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What were your "wow we're poor" or "wow we are well off" moments when you were a kid? Watch

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    (Original post by SophieSmall)
    Made me laugh, thank you
    No problemo.
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    (Original post by StrangeBanana)
    This is a bed:

    This is a duvet:
    Thank you soOooOo much for that passive-aggressive representation!
    I was about to apologise because I read a few pages further and realised what you meant, but no, you have to be condescending.
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    (Original post by Mojojojo)
    Thank you soOooOo much for that passive-aggressive representation!
    I was about to apologise because I read a few pages further and realised what you meant, but no, you have to be condescending.
    lmao who doesn't know the difference between a bed and a duvet in the first place
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    (Original post by uuuuuhhhhhhhhhhh)
    lmao who doesn't know the difference between a bed and a duvet in the first place
    I don't think it's that they didn't know the difference, it just sounded a bit odd. You have a duvet on a bed anyway, so to have 'a duvet instead of a bed' makes it sound like you had something they didn't know about. It was just wording, don't be so rude.
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    The majority of people on here probably sleep on a bed of £50 notes.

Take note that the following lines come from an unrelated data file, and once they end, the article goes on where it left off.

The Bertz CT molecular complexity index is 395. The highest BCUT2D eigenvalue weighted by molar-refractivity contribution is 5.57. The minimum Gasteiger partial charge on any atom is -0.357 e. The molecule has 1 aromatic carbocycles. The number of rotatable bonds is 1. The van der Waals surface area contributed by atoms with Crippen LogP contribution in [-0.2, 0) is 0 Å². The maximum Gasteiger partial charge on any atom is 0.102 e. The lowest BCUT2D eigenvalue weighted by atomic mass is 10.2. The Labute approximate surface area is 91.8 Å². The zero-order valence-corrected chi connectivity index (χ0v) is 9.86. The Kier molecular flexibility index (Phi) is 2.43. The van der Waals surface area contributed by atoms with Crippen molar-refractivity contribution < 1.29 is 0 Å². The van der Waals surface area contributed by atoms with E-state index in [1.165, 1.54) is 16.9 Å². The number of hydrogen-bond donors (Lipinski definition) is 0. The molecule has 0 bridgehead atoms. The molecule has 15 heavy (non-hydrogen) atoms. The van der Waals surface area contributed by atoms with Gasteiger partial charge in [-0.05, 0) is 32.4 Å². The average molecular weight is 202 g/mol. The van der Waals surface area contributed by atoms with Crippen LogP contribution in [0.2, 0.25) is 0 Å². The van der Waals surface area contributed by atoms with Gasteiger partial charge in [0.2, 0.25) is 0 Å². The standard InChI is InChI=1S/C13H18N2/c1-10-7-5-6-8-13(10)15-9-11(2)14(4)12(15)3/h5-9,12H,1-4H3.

:rolleyes:
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    Class is something I'm obsessed about.

    My parents earn ~£25,000 per year (my mum doesn't work).

    Yet both their parents are/were pretty well off, and we're all pretty middle-class and "cultured" in person. My mum is related to aristocrats who lost most of their money, whereas my dad is related to working-class people who didn't go to university, but his dad became a banker and made quite a lot of money (not millions). Thanks to inheritance, we're moving to a big(ish) house (estimated at around £650,000) close to the center of a city which is home to an Oxbridge university.

    I went to an alright school, originally messed up my A-Levels due to depression and stuff, but re-sat them and I'm now at a Russel Group uni where I'm entitled to the full grant + bursary, and I'm on track for at least a 2:1, maybe a first (unless typing all this somehow jinxes it).

    What does that make me? Average by feckin British standards I suppose...
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    (Original post by JamesTheCool)
    Class is something I'm obsessed about.

    My parents earn ~£25,000 per year (my mum doesn't work).

    Yet both their parents are/were pretty well off, and we're all pretty middle-class and "cultured" in person. My mum is related to aristocrats who lost most of their money, whereas my dad is related to working-class people who didn't go to university but became bankers and made a lot of money. Thanks to inheritance, we're moving to a big(ish) house (estimated at around £650,000) close to the centre of a city which contains one of the most prestigious universities in the world.

    I went to an alright school, originally messed up my A-Levels due to depression and stuff, but re-sat them and I'm now at a Russel Group uni where I'm entitled to the full grant + bursary, and I'm on track for at least a 2:1, maybe a first.

    What does that make me? Average by feckin British standards I suppose...
    That's pretty epic.
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    When we didn't have a fridge or a landline phone (or mobile phones), and my school would ask me what my parents' number was and I had to say we don't have a phone. Also, in primary school for some reason every week we had to bring our dinner money in cash in an envelope and hand it in class and it would go weeks without me bringing mine in because my parents were trying to find the money. It was kind of unfair how embarrassing it was that at the hand in time I wouldn't have it and got told off for it in front of everyone.